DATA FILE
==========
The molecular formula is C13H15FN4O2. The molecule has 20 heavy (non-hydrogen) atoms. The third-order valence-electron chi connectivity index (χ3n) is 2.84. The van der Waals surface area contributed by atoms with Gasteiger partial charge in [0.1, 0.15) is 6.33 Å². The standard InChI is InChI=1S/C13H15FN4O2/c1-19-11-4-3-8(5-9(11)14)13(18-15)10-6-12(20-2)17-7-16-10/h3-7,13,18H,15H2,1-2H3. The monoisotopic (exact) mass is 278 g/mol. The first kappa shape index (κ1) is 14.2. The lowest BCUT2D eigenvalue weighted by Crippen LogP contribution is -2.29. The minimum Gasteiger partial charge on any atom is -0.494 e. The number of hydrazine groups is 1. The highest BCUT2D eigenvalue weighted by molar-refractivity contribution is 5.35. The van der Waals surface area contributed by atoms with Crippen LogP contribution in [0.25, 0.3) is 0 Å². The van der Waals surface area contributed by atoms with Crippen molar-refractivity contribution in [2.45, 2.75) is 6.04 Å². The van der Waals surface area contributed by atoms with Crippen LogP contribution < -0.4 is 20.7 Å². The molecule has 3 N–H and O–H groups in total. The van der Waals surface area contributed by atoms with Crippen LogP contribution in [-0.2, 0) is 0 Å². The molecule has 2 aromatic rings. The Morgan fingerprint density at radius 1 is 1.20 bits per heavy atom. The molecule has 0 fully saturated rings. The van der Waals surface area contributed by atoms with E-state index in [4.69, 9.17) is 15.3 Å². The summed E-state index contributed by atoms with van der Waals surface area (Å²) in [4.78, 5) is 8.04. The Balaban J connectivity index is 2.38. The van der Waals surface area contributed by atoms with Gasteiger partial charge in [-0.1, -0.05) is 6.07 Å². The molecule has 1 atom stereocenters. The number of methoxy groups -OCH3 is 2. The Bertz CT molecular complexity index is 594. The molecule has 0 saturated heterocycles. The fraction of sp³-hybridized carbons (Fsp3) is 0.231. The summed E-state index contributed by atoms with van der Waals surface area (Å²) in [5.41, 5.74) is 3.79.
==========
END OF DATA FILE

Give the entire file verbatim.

The molecular formula is C13H15FN4O2. The molecule has 20 heavy (non-hydrogen) atoms. The third-order valence-electron chi connectivity index (χ3n) is 2.84. The van der Waals surface area contributed by atoms with Gasteiger partial charge in [0.1, 0.15) is 6.33 Å². The standard InChI is InChI=1S/C13H15FN4O2/c1-19-11-4-3-8(5-9(11)14)13(18-15)10-6-12(20-2)17-7-16-10/h3-7,13,18H,15H2,1-2H3. The monoisotopic (exact) mass is 278 g/mol. The first kappa shape index (κ1) is 14.2. The lowest BCUT2D eigenvalue weighted by Crippen LogP contribution is -2.29. The minimum Gasteiger partial charge on any atom is -0.494 e. The number of hydrazine groups is 1. The highest BCUT2D eigenvalue weighted by molar-refractivity contribution is 5.35. The van der Waals surface area contributed by atoms with Crippen LogP contribution in [0.25, 0.3) is 0 Å². The van der Waals surface area contributed by atoms with Crippen molar-refractivity contribution in [2.45, 2.75) is 6.04 Å². The van der Waals surface area contributed by atoms with Crippen LogP contribution < -0.4 is 20.7 Å². The molecule has 3 N–H and O–H groups in total. The van der Waals surface area contributed by atoms with Crippen LogP contribution in [-0.2, 0) is 0 Å². The molecule has 2 aromatic rings. The Morgan fingerprint density at radius 1 is 1.20 bits per heavy atom. The molecule has 0 fully saturated rings. The van der Waals surface area contributed by atoms with E-state index in [4.69, 9.17) is 15.3 Å². The summed E-state index contributed by atoms with van der Waals surface area (Å²) in [4.78, 5) is 8.04. The Balaban J connectivity index is 2.38. The van der Waals surface area contributed by atoms with Gasteiger partial charge in [-0.1, -0.05) is 6.07 Å². The molecule has 1 atom stereocenters. The number of methoxy groups -OCH3 is 2. The Bertz CT molecular complexity index is 594. The molecule has 0 saturated heterocycles. The fraction of sp³-hybridized carbons (Fsp3) is 0.231. The summed E-state index contributed by atoms with van der Waals surface area (Å²) in [5.41, 5.74) is 3.79.